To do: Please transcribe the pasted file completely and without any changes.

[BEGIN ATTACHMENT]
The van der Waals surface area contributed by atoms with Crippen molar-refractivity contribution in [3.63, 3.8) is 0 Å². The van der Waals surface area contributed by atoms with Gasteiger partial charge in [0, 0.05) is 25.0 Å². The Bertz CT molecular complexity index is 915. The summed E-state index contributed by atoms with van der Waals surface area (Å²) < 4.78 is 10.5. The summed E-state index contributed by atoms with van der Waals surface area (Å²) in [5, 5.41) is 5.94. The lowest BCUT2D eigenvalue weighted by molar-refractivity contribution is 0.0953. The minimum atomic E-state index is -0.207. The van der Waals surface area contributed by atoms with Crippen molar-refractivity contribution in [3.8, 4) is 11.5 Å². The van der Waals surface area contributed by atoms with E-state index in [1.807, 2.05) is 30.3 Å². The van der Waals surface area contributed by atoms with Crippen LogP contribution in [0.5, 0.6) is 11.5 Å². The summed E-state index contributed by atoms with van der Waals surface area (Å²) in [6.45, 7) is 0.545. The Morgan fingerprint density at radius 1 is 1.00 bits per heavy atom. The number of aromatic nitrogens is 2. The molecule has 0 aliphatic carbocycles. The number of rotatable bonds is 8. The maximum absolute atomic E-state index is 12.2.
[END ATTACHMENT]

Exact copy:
The van der Waals surface area contributed by atoms with Crippen molar-refractivity contribution in [3.63, 3.8) is 0 Å². The van der Waals surface area contributed by atoms with Gasteiger partial charge in [0, 0.05) is 25.0 Å². The Bertz CT molecular complexity index is 915. The summed E-state index contributed by atoms with van der Waals surface area (Å²) < 4.78 is 10.5. The summed E-state index contributed by atoms with van der Waals surface area (Å²) in [5, 5.41) is 5.94. The lowest BCUT2D eigenvalue weighted by molar-refractivity contribution is 0.0953. The minimum atomic E-state index is -0.207. The van der Waals surface area contributed by atoms with Crippen molar-refractivity contribution in [3.8, 4) is 11.5 Å². The van der Waals surface area contributed by atoms with E-state index in [1.807, 2.05) is 30.3 Å². The van der Waals surface area contributed by atoms with Crippen LogP contribution in [0.5, 0.6) is 11.5 Å². The summed E-state index contributed by atoms with van der Waals surface area (Å²) in [6.45, 7) is 0.545. The Morgan fingerprint density at radius 1 is 1.00 bits per heavy atom. The number of aromatic nitrogens is 2. The molecule has 0 aliphatic carbocycles. The number of rotatable bonds is 8. The maximum absolute atomic E-state index is 12.2.